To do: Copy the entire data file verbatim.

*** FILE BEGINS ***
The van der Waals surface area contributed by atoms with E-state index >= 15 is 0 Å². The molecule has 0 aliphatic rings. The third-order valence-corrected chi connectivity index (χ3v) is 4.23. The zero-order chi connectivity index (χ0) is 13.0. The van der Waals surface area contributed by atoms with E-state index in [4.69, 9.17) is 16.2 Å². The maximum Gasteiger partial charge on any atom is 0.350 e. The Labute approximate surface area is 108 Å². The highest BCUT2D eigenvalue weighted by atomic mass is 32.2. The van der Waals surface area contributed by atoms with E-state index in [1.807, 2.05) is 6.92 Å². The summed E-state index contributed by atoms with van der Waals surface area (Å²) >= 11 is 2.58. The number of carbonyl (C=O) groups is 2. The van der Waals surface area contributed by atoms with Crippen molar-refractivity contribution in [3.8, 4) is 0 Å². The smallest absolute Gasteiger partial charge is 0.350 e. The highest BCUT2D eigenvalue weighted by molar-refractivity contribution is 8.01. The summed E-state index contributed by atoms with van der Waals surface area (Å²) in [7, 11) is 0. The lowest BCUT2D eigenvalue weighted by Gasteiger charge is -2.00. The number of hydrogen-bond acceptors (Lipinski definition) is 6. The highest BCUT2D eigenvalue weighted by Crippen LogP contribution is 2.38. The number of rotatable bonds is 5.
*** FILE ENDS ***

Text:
The van der Waals surface area contributed by atoms with E-state index >= 15 is 0 Å². The molecule has 0 aliphatic rings. The third-order valence-corrected chi connectivity index (χ3v) is 4.23. The zero-order chi connectivity index (χ0) is 13.0. The van der Waals surface area contributed by atoms with E-state index in [4.69, 9.17) is 16.2 Å². The maximum Gasteiger partial charge on any atom is 0.350 e. The Labute approximate surface area is 108 Å². The highest BCUT2D eigenvalue weighted by atomic mass is 32.2. The van der Waals surface area contributed by atoms with E-state index in [1.807, 2.05) is 6.92 Å². The summed E-state index contributed by atoms with van der Waals surface area (Å²) >= 11 is 2.58. The number of carbonyl (C=O) groups is 2. The van der Waals surface area contributed by atoms with Crippen molar-refractivity contribution in [3.8, 4) is 0 Å². The smallest absolute Gasteiger partial charge is 0.350 e. The highest BCUT2D eigenvalue weighted by molar-refractivity contribution is 8.01. The summed E-state index contributed by atoms with van der Waals surface area (Å²) in [7, 11) is 0. The lowest BCUT2D eigenvalue weighted by Gasteiger charge is -2.00. The number of hydrogen-bond acceptors (Lipinski definition) is 6. The highest BCUT2D eigenvalue weighted by Crippen LogP contribution is 2.38. The number of rotatable bonds is 5.